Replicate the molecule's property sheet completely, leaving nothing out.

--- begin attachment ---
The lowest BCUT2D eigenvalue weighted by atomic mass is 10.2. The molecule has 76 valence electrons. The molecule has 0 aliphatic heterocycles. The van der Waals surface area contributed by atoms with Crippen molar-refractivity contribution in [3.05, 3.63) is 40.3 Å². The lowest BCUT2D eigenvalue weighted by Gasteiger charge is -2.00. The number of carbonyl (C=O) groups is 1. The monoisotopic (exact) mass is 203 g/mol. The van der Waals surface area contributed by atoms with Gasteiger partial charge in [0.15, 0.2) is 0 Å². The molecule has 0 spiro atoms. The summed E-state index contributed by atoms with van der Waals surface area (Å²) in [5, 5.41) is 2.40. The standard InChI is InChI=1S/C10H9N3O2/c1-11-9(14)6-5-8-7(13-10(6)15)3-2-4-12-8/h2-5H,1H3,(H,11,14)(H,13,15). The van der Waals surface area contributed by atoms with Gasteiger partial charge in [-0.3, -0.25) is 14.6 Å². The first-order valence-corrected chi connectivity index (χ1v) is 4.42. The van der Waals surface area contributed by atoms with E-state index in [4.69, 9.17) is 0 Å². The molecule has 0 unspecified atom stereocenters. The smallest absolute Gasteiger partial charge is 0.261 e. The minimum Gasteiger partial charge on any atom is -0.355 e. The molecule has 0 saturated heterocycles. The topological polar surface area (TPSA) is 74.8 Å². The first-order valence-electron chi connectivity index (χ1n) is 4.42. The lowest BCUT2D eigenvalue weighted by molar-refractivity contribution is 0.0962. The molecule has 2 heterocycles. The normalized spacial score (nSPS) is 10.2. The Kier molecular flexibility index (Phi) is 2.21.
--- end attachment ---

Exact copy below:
The lowest BCUT2D eigenvalue weighted by atomic mass is 10.2. The molecule has 76 valence electrons. The molecule has 0 aliphatic heterocycles. The van der Waals surface area contributed by atoms with Crippen molar-refractivity contribution in [3.05, 3.63) is 40.3 Å². The lowest BCUT2D eigenvalue weighted by Gasteiger charge is -2.00. The number of carbonyl (C=O) groups is 1. The monoisotopic (exact) mass is 203 g/mol. The van der Waals surface area contributed by atoms with Gasteiger partial charge in [0.15, 0.2) is 0 Å². The molecule has 0 spiro atoms. The summed E-state index contributed by atoms with van der Waals surface area (Å²) in [5, 5.41) is 2.40. The standard InChI is InChI=1S/C10H9N3O2/c1-11-9(14)6-5-8-7(13-10(6)15)3-2-4-12-8/h2-5H,1H3,(H,11,14)(H,13,15). The van der Waals surface area contributed by atoms with Gasteiger partial charge in [-0.3, -0.25) is 14.6 Å². The first-order valence-corrected chi connectivity index (χ1v) is 4.42. The van der Waals surface area contributed by atoms with E-state index in [4.69, 9.17) is 0 Å². The molecule has 0 unspecified atom stereocenters. The smallest absolute Gasteiger partial charge is 0.261 e. The minimum Gasteiger partial charge on any atom is -0.355 e. The molecule has 0 saturated heterocycles. The topological polar surface area (TPSA) is 74.8 Å². The first-order valence-electron chi connectivity index (χ1n) is 4.42. The lowest BCUT2D eigenvalue weighted by molar-refractivity contribution is 0.0962. The molecule has 2 heterocycles. The normalized spacial score (nSPS) is 10.2. The Kier molecular flexibility index (Phi) is 2.21.